Could a medical marijuana dispensary open in the future on the Post Road or Main Street or at the old medical complex on Wilton Road, which many locals call Fort Apache.
Those were some of the locations for dispensaries discussed Monday night by members of a Planning and Zoning Commission subcommittee looking into how to regulate those types of facilities in town. There currently is a one-year moratorium on accepting applications for an outlet that could sell medical marijuana, as spelled out in state regulations approved last year.
At the start of the meeting, Chip Stephens, subcommittee member and P&Z chairman, said the group plans to review the issue and try to determine how best to deal with it locally.
"We are not for or against weed," Stephens said. He added that, given the topic, he was "amazed not a lot of the public" chose to attend.
"The moratorium expires in October and we have to be prepared to have something on the books," said Jack Whittle, another P&Z commissioner who sits on the subcommittee.
Right now, a medical marijuana dispensary would fall under "retail use," said Stephens. "Anywhere a pharmacy is allowed, this is allowed," added Planning and Zoning Director Larry Bradley.
"Only one guy -- a gentleman from Danbury -- sought a pre-application" to open a dispensary in Westport, Bradley said. When he was told the town had a moratorium in place, he didn't hear from the man again.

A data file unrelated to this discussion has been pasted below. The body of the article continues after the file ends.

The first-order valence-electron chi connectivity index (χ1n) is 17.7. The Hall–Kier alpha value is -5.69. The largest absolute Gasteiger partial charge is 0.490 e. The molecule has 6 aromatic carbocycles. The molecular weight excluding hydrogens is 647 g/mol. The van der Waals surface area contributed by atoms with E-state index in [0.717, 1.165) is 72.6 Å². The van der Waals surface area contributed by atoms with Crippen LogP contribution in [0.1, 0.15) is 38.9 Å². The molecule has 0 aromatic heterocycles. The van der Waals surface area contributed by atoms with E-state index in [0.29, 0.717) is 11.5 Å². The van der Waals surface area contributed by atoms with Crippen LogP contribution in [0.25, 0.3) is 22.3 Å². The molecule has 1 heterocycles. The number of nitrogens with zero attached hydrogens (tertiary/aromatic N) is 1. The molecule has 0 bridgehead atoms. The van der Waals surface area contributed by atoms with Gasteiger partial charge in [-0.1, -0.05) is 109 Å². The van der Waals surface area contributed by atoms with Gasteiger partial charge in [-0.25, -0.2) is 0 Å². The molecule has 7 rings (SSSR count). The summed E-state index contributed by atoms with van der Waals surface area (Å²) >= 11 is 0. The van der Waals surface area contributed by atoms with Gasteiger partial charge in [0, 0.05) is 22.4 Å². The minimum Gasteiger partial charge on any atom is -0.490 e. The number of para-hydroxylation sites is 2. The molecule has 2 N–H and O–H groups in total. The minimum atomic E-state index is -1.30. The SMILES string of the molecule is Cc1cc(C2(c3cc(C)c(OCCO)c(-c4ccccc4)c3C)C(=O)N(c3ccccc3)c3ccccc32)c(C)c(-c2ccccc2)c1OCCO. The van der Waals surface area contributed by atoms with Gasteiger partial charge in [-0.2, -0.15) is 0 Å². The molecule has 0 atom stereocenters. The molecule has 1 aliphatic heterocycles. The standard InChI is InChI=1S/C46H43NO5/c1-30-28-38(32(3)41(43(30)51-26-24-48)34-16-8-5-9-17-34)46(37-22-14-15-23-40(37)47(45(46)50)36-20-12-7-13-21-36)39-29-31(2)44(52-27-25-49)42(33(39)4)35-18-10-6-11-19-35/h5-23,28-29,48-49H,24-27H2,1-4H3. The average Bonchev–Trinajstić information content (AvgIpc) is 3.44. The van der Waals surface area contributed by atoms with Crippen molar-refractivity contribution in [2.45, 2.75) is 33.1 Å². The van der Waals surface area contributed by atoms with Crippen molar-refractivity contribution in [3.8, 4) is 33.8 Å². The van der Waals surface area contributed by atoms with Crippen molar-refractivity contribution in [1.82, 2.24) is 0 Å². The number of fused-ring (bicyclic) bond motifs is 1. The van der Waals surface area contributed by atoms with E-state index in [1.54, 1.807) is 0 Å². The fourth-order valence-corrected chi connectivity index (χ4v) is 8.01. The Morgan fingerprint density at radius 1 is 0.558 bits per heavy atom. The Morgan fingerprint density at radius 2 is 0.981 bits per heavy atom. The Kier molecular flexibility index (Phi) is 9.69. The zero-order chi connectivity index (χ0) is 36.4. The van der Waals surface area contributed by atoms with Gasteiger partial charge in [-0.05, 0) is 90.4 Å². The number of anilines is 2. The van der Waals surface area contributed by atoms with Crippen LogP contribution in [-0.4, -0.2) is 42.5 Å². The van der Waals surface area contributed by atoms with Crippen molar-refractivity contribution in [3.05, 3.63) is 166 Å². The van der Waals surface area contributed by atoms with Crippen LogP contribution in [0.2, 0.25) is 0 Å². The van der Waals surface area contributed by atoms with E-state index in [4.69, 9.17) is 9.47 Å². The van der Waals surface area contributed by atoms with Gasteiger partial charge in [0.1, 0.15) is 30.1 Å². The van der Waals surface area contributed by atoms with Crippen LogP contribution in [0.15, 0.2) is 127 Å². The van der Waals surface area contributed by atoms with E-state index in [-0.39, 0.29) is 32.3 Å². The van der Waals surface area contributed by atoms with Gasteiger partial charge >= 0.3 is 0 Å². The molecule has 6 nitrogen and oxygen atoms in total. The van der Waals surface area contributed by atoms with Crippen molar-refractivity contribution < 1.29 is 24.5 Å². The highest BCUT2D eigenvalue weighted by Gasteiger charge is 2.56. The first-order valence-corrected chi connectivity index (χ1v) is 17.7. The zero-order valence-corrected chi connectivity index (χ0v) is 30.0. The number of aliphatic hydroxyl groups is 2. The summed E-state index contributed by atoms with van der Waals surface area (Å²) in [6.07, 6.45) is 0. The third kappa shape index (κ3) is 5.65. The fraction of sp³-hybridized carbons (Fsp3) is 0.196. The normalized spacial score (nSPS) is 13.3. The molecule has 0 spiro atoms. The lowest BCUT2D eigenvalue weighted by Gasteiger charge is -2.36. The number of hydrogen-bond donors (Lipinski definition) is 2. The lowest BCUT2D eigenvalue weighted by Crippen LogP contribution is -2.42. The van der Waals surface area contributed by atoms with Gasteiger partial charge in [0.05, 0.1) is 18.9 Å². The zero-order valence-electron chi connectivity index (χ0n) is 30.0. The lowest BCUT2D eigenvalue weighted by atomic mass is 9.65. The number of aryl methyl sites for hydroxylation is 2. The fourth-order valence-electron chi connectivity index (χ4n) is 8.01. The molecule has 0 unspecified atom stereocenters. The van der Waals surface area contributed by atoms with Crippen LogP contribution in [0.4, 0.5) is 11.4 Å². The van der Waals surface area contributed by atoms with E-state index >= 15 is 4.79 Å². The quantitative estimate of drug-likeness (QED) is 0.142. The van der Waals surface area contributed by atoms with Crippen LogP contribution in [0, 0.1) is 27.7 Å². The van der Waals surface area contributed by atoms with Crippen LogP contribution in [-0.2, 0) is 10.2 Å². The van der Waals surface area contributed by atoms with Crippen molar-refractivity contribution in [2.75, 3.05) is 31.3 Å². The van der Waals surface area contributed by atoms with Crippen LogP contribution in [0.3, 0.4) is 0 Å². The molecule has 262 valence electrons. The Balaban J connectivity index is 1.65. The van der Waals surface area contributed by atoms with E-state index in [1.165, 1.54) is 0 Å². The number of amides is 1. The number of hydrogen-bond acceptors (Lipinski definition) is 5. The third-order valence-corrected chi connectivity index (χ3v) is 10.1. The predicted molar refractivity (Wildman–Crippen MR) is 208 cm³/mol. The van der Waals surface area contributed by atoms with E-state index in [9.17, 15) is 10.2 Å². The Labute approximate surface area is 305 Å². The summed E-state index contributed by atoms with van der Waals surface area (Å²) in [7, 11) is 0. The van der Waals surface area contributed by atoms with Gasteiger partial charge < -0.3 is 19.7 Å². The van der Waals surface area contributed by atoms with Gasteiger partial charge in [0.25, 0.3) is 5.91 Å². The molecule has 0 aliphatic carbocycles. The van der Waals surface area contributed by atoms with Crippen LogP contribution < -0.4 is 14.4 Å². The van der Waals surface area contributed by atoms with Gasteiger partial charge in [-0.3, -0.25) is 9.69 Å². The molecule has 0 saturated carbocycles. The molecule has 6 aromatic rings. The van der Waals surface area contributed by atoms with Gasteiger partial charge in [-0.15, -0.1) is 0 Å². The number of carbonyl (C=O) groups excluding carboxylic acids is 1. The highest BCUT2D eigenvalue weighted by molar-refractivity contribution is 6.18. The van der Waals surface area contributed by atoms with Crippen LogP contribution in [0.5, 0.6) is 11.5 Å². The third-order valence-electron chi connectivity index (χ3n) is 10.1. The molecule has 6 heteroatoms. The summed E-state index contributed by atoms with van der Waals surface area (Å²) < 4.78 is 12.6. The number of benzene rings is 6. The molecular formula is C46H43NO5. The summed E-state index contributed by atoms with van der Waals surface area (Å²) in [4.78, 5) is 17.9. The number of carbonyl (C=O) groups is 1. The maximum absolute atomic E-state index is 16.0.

Whittle said that Fairfield's zoning board discussed a moratorium, but "thought to go under their existing rules." Two applications for medical marijuana dispensaries in that town were denied last year under the regulations already on the books, he said.
Stephens said he believes that the state regulations are "overbearing and very strict," and can't see why Westport's regulations "should be any stricter."
Town Attorney Ira Bloom, agreed, saying, "Connecticut has one of the more restrictive laws and that's a plus."
The P&Z subcommittee also discussed locations where a dispensary would not be allowed, called buffer areas. They would include sites near schools, houses of worship, day-care centers and playgrounds, Bloom explained. "If you have all these buffer areas and excluded them, there's not much area left" where a dispensary could be located, he added.
Concerns about signs for a dispensary were also raised, with Bradley saying they wouldn't want a dispensary displaying a "neon sign" with a marijuana leaf.
"I wonder if we are introducing too much of a fear factor," said P&Z member Alan Hodge. "This is a controlled drug that you can only get with a prescription."
At one point in the meeting, Representative Town Meeting member Don Bergman reminded the subcommittee that "medical marijuana deals with a very real problem."
He said his nephew and sister both had medical problems and that marijuana "would have alleviated some of their pain ... We need to approach it like a desirable medical treatment."
Stephens said he agreed with Bergman and that there would be town residents who would also agree. But, he added, there are the "reefer madness people" on the other side.
Whittle said there would be "a lot of citizens who think it's a good idea" until they learn a dispensary might be located near their property. But Stephens said if the state could pull in $10 million to $20 million in taxes from the medical marijuana business, the idea would "be more palatable."
Another meeting on the issue will take place in a few weeks, said Stephens, adding he hopes the public turns out. Only one citizen was in attendance Monday.